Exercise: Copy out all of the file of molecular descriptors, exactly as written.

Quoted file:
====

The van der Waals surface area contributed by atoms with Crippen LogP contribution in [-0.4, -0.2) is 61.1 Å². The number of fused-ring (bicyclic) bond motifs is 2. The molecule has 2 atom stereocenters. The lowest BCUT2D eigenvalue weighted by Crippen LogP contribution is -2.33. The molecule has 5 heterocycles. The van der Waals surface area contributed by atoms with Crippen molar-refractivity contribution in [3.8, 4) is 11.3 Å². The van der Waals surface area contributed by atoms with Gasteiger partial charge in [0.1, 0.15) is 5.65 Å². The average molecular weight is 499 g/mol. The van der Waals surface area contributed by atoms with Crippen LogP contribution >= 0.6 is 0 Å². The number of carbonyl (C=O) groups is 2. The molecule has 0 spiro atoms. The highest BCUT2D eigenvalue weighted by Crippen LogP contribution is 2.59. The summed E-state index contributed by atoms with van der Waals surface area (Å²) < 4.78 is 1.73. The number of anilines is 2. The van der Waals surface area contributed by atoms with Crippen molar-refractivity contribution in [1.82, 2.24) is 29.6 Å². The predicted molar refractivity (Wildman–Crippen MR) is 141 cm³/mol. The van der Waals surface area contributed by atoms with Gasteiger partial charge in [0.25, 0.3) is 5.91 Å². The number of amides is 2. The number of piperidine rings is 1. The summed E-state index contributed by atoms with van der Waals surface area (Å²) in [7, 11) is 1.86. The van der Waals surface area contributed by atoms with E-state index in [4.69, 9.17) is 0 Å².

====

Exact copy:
The van der Waals surface area contributed by atoms with Crippen LogP contribution in [-0.4, -0.2) is 61.1 Å². The number of fused-ring (bicyclic) bond motifs is 2. The molecule has 2 atom stereocenters. The lowest BCUT2D eigenvalue weighted by Crippen LogP contribution is -2.33. The molecule has 5 heterocycles. The van der Waals surface area contributed by atoms with Crippen molar-refractivity contribution in [3.8, 4) is 11.3 Å². The van der Waals surface area contributed by atoms with Gasteiger partial charge in [0.1, 0.15) is 5.65 Å². The average molecular weight is 499 g/mol. The van der Waals surface area contributed by atoms with Crippen LogP contribution >= 0.6 is 0 Å². The number of carbonyl (C=O) groups is 2. The molecule has 0 spiro atoms. The highest BCUT2D eigenvalue weighted by Crippen LogP contribution is 2.59. The summed E-state index contributed by atoms with van der Waals surface area (Å²) < 4.78 is 1.73. The number of anilines is 2. The van der Waals surface area contributed by atoms with Crippen molar-refractivity contribution in [1.82, 2.24) is 29.6 Å². The predicted molar refractivity (Wildman–Crippen MR) is 141 cm³/mol. The van der Waals surface area contributed by atoms with Gasteiger partial charge in [0.25, 0.3) is 5.91 Å². The number of amides is 2. The number of piperidine rings is 1. The summed E-state index contributed by atoms with van der Waals surface area (Å²) in [7, 11) is 1.86. The van der Waals surface area contributed by atoms with E-state index in [4.69, 9.17) is 0 Å².